Coronela lost her footing, careened through the dirt in a panicky slide. Fell, luckily on the right, opposite my legs. She sprang to her feet so quick, thundered around the arena, broom-tailed and spooked. I clutched the saddle, legs hooked in, the rest of me hanging in space. The crowd roared as the two of us streaked by, the announcer above them, his swift voice, no pasa nada, no pasa nada, as if by his assertions he could make it so. I remember gripping with everything I had through the layers of petticoat and dress obscuring my gear.

I believe if I’d been wearing jeans I’d have regained my seat on my own. Maybe. Instead, the judges and the coach flung themselves at my mare, hemmed her in, caught her. It didn’t take very long. Maybe a minute. My coach popped me back in the saddle. Asked if I was okay.

I told the coach I was fine. I remember that I actually was fine. I straightened my dress, smoothed it into place, annoyed that it was dirty.

I trotted back to the middle of the arena and completed my salute. The crowd cheered for me, even more than when I executed a perfect Punta on my second attempt.

That was at the national championship in Saltillo. Afterward, women from other teams—adults, horsewomen with decades of experience—asked my name. Eres una maravilla, they said. Their amused faces when I answered, oh thanks, in English.

My father that day. Oh, his enormous pride in my Punta. I took it as a matter of course. Why would I not? I lived in the light of his pride. I thought I always would.

“There was a bee flying in the arena and it stung your mouth,” my father said. “I saw tears on your face as you rode by. Afterward your whole face swelled up. But you never broke stride.”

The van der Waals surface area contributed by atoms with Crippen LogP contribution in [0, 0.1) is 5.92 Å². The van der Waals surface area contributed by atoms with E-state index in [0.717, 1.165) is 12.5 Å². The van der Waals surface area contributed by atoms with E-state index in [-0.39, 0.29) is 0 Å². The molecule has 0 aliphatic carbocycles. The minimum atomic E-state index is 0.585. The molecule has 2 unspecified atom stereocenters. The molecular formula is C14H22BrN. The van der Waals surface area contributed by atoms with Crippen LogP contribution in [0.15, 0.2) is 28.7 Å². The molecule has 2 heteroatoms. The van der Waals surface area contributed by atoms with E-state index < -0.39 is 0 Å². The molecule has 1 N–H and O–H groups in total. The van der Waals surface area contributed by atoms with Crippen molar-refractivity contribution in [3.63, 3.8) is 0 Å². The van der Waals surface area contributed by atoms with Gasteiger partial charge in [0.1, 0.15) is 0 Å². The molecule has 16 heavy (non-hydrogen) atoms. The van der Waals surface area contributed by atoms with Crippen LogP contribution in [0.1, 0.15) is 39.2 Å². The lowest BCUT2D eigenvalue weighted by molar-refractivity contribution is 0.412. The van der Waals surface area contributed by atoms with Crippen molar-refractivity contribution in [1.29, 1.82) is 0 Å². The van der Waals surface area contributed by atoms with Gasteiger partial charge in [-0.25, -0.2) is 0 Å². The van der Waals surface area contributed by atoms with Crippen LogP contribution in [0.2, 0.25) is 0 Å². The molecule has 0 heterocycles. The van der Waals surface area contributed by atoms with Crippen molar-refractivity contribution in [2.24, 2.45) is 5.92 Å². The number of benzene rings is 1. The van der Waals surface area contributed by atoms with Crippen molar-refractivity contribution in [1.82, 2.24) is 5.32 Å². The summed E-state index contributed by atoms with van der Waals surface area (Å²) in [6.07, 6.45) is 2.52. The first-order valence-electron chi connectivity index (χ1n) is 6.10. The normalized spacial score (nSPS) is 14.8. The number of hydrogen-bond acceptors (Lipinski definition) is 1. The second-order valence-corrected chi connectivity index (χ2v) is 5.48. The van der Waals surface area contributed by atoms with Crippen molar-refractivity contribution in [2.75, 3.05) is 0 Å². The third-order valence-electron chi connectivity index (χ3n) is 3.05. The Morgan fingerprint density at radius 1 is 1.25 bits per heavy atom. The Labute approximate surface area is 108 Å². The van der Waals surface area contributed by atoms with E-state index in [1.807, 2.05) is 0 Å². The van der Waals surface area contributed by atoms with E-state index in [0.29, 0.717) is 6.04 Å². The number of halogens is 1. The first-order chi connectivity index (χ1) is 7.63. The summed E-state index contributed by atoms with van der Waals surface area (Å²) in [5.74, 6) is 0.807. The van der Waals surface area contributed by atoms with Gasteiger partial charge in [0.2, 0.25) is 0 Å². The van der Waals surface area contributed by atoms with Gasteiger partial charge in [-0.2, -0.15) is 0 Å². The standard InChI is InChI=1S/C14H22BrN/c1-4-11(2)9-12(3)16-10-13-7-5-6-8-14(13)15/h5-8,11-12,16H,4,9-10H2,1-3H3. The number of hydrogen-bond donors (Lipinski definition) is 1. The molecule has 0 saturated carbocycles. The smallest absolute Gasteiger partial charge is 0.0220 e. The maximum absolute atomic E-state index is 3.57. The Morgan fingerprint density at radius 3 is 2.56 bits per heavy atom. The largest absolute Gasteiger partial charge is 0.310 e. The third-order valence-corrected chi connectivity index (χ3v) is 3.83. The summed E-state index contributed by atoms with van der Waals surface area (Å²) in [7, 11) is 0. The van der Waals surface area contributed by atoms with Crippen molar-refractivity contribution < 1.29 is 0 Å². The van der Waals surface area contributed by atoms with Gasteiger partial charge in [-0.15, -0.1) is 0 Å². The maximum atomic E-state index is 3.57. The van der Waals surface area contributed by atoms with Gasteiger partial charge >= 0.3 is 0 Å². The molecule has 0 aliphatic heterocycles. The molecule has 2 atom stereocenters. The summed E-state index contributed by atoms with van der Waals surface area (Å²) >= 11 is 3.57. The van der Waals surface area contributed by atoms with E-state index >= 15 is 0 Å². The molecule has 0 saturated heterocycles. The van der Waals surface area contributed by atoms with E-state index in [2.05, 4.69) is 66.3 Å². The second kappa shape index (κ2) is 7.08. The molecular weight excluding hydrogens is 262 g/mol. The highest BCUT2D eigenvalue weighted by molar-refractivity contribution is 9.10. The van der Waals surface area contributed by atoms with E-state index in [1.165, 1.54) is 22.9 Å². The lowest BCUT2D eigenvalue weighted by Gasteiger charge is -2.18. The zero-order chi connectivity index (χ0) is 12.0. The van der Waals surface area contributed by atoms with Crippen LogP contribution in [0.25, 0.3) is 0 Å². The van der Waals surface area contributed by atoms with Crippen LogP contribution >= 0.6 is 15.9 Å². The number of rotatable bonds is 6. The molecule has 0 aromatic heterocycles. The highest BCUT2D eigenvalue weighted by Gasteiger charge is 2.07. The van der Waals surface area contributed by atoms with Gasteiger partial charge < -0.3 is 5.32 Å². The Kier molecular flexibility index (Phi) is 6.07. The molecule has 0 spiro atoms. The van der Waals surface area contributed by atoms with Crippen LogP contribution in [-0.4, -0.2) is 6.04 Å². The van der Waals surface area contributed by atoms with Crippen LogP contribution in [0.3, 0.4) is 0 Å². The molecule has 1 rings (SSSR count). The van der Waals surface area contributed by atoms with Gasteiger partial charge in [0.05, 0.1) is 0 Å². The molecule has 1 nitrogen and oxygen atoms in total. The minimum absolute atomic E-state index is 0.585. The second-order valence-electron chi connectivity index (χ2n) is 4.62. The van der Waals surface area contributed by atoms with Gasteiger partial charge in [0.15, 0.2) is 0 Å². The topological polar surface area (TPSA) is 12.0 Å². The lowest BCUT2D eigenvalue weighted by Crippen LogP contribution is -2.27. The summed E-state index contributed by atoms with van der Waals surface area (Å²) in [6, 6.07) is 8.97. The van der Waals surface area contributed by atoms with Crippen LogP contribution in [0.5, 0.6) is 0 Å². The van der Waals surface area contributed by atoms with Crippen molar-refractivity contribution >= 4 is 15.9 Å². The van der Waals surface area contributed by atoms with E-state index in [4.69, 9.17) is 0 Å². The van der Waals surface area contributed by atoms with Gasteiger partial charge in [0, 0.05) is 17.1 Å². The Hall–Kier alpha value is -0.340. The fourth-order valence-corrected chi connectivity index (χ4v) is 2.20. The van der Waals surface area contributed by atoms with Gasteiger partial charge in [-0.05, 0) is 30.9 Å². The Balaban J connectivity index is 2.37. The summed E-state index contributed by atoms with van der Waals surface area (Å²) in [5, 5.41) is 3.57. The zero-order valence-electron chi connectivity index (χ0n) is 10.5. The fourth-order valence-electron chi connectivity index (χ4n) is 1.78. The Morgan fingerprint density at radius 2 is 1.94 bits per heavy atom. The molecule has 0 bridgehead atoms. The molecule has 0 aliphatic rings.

“Wow,” I said. “I don’t remember that at all.”

Instead, I remembered a phalanx of gorgeous femme-soldiers charging around the arena at top speed, darting and weaving through intricate sequences: the ladder, the net, the fan, the wedding rings, the braids.

“That’s when I knew you’d be fine,” my father said. “All your life, you’d be just fine.”

I knew what he was getting at, though I wanted to point out there’s a big difference between a bee sting and a baby.

I didn’t. I felt too much relief that, though I had disappointed him, he was full of compassion. I said, “Thanks, dad.”

“I love you, kid,” he said, and left the room.


Rumpus original art by Lisa Lee Herrick

Marcela Fuentes is a former fiction fellow at the Wisconsin Institute for Creative Writing and a graduate of the Iowa Writers’ Workshop. Her work has been published in the Indiana Review, Vestal Review, and Juked, among others, and included in Flash Fiction International by W.W. Norton. She teaches writing at Texas A&M University. More from this author →